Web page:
Velocity determines the regular run-rate for a Scrum team. Teams usually strive for stable, predictable velocity, but may challenge themselves to increase Velocity through efficiencies and automation. Calculate by comparing story points completed in the current sprint with points completed in the previous sprint.
ITERATION COMPLETE to PRODUCTION
Ideally, every iteration should result in a push to production. But how often is this happening, and how long does this take? Track elapsed hours/days from the end of the iteration to the time that the code is in production. If there are wild variances, you may decide to track a rolling average.
One of the aims of Agile teams is to deliver in short cycles. Measuring release frequency
This metric requires Product Managers to assign a value to each story – either using a points system or using dollars. A downward trend in this metric could indicate that lower value features are being implemented and that it is time to stop developing the product.
Cycle time is a measure of the total time it takes for individual issues to get from “in progress” to “done.” Teams with shorter cycle times are likely to have higher throughput, and teams with consistent cycle times across many issues are more predictable in delivering work. This is a popular measure on Kanban teams who will typically plot cycle time on a control chart.
The Lead time is the time from the moment when the request was made and placed on a board, to when all work on this item is completed and delivered. So it’s the total time waiting for a requirement to be delivered into production.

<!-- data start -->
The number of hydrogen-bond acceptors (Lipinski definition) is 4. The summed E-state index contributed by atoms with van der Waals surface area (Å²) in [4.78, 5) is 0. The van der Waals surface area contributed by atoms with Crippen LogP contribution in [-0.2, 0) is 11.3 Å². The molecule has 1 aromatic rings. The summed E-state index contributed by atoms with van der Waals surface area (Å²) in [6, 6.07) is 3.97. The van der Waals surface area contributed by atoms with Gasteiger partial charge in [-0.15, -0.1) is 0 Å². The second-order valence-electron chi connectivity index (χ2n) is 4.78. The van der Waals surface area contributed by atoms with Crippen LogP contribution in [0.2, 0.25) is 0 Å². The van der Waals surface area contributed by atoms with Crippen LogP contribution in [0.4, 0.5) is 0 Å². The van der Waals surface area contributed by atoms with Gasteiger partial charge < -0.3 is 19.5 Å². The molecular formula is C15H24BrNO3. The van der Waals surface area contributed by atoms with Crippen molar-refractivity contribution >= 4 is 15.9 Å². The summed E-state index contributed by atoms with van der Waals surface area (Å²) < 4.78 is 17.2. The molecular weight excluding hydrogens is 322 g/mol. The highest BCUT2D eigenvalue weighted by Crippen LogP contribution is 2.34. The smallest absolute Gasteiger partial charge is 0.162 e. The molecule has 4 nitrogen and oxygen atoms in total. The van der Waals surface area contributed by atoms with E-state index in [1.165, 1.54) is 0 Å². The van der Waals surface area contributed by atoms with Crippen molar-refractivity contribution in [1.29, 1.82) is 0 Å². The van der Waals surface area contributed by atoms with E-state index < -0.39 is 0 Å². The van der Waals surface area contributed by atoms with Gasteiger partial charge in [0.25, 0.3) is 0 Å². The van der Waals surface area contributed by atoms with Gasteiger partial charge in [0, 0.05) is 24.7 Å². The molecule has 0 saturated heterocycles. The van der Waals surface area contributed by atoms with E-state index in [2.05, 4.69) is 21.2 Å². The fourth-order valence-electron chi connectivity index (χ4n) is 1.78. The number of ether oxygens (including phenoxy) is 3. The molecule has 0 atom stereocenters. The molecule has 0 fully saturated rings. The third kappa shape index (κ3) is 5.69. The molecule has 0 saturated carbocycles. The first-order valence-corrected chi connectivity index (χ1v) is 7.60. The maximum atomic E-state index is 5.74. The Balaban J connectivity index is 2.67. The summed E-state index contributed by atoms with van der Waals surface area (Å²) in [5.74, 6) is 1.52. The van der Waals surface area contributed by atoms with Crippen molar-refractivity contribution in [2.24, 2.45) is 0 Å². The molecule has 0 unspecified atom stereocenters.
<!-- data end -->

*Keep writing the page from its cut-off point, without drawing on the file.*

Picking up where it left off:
WIP (WORK IN PROGRESS)
Work in progress is something that Lean practitioners consider a form of waste. Lots of work in progress can mean the team is switching focus constantly and may be working as a group of individuals rather than working as a team. Teams should agree on WIP limits and focus on helping members of the team who get blocked rather than starting new tasks while one of their team struggles.
# DEFECTS / DEFECT DENSITY
Track Defects during the iteration (Defect Density), and track Defects in production as discrete metrics.
# NEW UNIT TESTS AUTOMATED
Track the number of new unit tests automated in each iteration. This metric can be tracked either as an integer or as a factor of the total number of new unit tests created.
% AUTOMATED TEST COVERAGE
A measure of how much of the code base is covered by automated tests. Automated testing is a pre-requisite to continuous delivery and reduces the amount of time required to release working software.
Defects that are identified but deferred to a subsequent iteration are a form of technical debt. Spikes in this metric or a steady climb would warrant further analysis.
At the team level, this can be done on a ‘per iteration’ basis, using a 1-5 scale or smiley face indicators at Iteration Demos. At an enterprise level, Net Promoter Scores may be used.
This team can be done on a ‘per iteration’ basis, using a 1-5 scale or smiley face indicators at retrospectives. Individuals can assess either their own happiness or make a subjective assessment of overall team happiness for discussion.
NET PROMOTER SCORE
NPV is an index ranging from -100 to 100 that measures the willingness of customers to recommend a company’s products or services to others. It is used as a proxy for gauging the customer’s overall satisfaction with a company’s product or service and the customer’s loyalty to the brand.
Have we missed your favorite Agile Metric? Let us know in the comments box below, and we’ll add it to the list.